Transparency allows the physician to understand how data is initially ingested, calculated and ultimately visualized. Transparency can take many forms, but at Asante, we have elected to bring physicians, nurses and other clinicians directly into the process — giving many of them a front row seat. For example, one of our ambulatory physicians chairs our Problem List Task Force. This committee consists of six ambulatory physicians and six hospital-based physicians who work together to create the policies, procedures and business rules around how the problem list is managed. This is critical as the problem list drives significant elements of real-time patient care as well as being the main source for registries — the starting database for many of today's reporting requirements.

On the accountability front, we have built a four-layered system to ensure execution. At the top, many members of our C-Suite populate the Data Governance Steering Committee — setting direction for our teams and focusing on both clinical and operational topics as well as finance. Next, we have the Data Governance Council, made up of director and vice president level leaders who were appointed by their C-Suite steering committee chief. Then, each specific domain has a data steward who reports to that director/VP. The data steward is an individual who understands the operational and/or clinical workflow and is best positioned to inform decisions on policy, procedure, etc. Lastly, we have the office of data governance that supports these efforts.

The combination of transparency and accountability has led to a steady cultural shift whereby clinicians now have more trust that the data quality is enough for its intended use and individual literacy around how that trust was earned.

Q: What are some of the benefits of using data analytics to measure physician performance?

LM: The triple aim of population health seeks to improve the health of a population, improve the experience of care and reduce the per capita costs of healthcare. Improvements in all these areas require accurate information— both to measure outcomes and process-related improvements along the journey. Without accurate data, you can't be sure that any efforts you're making are having an impact. However, this is a delicate dance with physicians.

Historically, physicians have been independent, trusted clinicians who bore the individual responsibility of patient care and outcomes on their shoulders alone. This is, fortunately, changing. Many times, they learned largely through anecdote, without the advantage of objective data to fully inform historical decision making. Now we are experiencing a tsunami of healthcare data and, frankly, it can be overwhelming.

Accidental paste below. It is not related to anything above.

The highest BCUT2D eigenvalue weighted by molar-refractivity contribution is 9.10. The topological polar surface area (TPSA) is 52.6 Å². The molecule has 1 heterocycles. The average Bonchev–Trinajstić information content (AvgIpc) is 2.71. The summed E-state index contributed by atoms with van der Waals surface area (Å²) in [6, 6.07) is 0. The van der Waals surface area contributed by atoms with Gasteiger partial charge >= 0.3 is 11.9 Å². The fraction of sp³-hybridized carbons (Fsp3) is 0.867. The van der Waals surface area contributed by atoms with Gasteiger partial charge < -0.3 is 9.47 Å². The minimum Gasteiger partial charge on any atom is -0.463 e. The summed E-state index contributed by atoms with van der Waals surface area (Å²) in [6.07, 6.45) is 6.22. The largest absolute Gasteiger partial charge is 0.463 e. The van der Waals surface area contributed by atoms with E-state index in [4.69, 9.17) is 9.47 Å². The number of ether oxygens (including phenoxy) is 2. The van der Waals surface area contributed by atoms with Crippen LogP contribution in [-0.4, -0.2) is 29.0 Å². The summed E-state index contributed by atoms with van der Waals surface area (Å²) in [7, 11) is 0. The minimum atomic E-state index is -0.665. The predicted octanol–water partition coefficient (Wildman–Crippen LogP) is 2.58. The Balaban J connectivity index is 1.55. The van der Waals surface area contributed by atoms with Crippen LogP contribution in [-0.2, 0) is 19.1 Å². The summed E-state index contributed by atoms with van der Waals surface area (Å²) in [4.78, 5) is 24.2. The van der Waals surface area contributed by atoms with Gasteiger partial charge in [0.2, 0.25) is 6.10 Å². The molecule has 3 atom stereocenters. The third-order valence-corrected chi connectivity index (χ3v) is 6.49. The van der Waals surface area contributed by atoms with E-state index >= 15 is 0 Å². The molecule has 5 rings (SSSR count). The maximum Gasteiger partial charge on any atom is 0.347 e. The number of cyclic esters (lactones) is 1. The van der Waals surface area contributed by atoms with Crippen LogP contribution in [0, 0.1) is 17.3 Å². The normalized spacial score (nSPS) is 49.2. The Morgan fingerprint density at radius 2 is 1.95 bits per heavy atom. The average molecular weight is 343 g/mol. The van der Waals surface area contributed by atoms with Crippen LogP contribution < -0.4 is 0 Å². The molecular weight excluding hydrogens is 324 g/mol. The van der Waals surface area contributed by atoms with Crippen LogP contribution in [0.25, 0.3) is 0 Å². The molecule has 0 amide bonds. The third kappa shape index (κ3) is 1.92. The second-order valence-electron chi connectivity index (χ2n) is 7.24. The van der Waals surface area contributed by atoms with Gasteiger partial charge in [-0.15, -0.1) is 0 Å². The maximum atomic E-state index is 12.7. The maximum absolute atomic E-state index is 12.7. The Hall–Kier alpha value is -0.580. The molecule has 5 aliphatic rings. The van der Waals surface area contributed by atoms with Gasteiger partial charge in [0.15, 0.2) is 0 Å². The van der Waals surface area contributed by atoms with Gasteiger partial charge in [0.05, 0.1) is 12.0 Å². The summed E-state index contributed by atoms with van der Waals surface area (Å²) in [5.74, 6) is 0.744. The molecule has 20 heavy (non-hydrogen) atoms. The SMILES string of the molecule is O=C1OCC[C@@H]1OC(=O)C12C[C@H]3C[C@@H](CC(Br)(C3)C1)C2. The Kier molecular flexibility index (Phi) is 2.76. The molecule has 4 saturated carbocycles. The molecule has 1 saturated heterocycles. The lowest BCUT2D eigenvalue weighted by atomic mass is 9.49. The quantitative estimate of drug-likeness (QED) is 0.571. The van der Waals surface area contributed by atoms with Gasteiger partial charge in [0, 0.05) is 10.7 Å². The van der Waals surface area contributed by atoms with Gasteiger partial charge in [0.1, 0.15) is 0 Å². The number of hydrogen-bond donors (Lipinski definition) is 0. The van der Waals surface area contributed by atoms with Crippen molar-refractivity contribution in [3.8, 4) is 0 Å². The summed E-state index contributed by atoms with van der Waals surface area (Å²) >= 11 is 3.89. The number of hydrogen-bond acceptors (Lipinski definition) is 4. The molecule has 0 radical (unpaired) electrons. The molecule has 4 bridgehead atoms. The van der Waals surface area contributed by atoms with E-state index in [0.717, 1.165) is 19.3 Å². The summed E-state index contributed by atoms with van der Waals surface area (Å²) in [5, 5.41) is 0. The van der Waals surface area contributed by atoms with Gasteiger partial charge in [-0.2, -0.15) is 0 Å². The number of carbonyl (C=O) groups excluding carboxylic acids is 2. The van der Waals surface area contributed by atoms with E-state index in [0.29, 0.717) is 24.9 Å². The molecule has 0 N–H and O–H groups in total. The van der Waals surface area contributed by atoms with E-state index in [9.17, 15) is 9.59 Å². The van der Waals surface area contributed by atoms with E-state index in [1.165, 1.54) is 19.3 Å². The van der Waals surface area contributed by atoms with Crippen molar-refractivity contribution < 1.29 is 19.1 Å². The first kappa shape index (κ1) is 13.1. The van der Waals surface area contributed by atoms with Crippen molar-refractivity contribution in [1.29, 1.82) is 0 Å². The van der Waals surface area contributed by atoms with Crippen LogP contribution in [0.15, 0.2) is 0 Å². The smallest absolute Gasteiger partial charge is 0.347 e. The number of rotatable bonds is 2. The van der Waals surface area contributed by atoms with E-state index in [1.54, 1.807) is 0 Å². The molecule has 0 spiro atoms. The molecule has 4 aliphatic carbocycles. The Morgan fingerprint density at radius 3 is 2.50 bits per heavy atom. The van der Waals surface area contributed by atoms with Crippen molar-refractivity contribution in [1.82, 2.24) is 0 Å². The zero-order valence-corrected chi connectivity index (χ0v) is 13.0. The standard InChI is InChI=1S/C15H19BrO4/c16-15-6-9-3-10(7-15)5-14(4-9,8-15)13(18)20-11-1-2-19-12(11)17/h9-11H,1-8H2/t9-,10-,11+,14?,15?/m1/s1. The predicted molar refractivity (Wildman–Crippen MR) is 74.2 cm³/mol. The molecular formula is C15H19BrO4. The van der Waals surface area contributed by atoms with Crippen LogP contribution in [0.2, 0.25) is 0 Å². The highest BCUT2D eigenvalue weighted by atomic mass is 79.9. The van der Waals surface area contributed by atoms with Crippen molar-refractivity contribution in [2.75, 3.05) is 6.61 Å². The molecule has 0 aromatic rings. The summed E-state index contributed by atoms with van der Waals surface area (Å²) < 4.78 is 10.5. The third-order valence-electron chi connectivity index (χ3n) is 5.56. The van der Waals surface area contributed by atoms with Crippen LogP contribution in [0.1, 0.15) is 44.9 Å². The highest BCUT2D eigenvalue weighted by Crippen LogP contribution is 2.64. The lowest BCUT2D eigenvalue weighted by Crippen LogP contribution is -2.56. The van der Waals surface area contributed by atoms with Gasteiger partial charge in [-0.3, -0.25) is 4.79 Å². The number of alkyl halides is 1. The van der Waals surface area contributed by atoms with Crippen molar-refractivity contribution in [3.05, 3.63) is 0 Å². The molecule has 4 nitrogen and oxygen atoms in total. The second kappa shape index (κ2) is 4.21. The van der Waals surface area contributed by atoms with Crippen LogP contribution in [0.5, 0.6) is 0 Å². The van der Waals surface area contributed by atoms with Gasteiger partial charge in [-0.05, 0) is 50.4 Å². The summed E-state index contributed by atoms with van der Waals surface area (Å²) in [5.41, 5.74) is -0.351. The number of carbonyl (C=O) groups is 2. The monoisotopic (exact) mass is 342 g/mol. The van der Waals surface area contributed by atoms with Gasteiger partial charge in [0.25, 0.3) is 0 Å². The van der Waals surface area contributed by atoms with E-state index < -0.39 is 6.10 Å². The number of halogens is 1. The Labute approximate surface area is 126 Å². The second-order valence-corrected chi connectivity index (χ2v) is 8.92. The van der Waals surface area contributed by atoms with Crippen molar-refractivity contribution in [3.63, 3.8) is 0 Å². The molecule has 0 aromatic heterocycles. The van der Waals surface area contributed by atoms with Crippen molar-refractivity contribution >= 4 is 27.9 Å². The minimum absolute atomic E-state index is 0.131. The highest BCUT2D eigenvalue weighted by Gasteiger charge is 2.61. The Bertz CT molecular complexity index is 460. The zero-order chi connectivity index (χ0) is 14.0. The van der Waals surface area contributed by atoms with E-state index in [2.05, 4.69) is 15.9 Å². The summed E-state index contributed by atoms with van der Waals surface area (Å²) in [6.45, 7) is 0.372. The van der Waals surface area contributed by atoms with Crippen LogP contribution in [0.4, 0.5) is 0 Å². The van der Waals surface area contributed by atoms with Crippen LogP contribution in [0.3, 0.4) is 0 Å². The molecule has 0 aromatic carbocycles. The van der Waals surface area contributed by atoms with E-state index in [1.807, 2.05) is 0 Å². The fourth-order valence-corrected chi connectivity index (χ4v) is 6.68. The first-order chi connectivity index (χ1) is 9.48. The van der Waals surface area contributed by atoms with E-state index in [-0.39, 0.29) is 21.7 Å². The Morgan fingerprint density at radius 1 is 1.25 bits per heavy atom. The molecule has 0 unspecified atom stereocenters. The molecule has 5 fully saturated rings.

It is critical that health systems formulate a thoughtful, well-orchestrated plan to bring physicians into the realm of analytics and not just throw every metric they can mine at the doctor. For a metric to get in front of a clinician, each health system must ensure that the metric is fit, relevant and actionable. Without these three factors, the provider either loses trust, doesn't care or is disenfranchised. This scenario, among others, contributes to burnout.

Q: What are a few health IT trends you want to learn more about?

LM: Cognitive computing. It feels like the hype cycle is rounding out, and soon we may be better positioned to see real value for CC in the healthcare space. To date, value has not fully materialized, in part, due to poor data quality combined with glorified and unrealistic expectation setting. I think as we take accountability for healthcare data and level set on viable goals, the ability to derive value in tangible and impactful ways will emerge. Domains that seem best poised to benefit include advanced imaging, oncology, health coaching and, with care, clinical diagnostics. Considering these possibilities brings out my inner nerd.

To learn more about clinical informatics and health IT, register for the Becker's Hospital Review 2nd Annual Health IT + Clinical Leadership Conference May 2-4, 2019 in Chicago. Click here to learn more and register.

To participate in future Becker's Q&As, contact Jackie Drees at jdrees@beckershealthcare.com.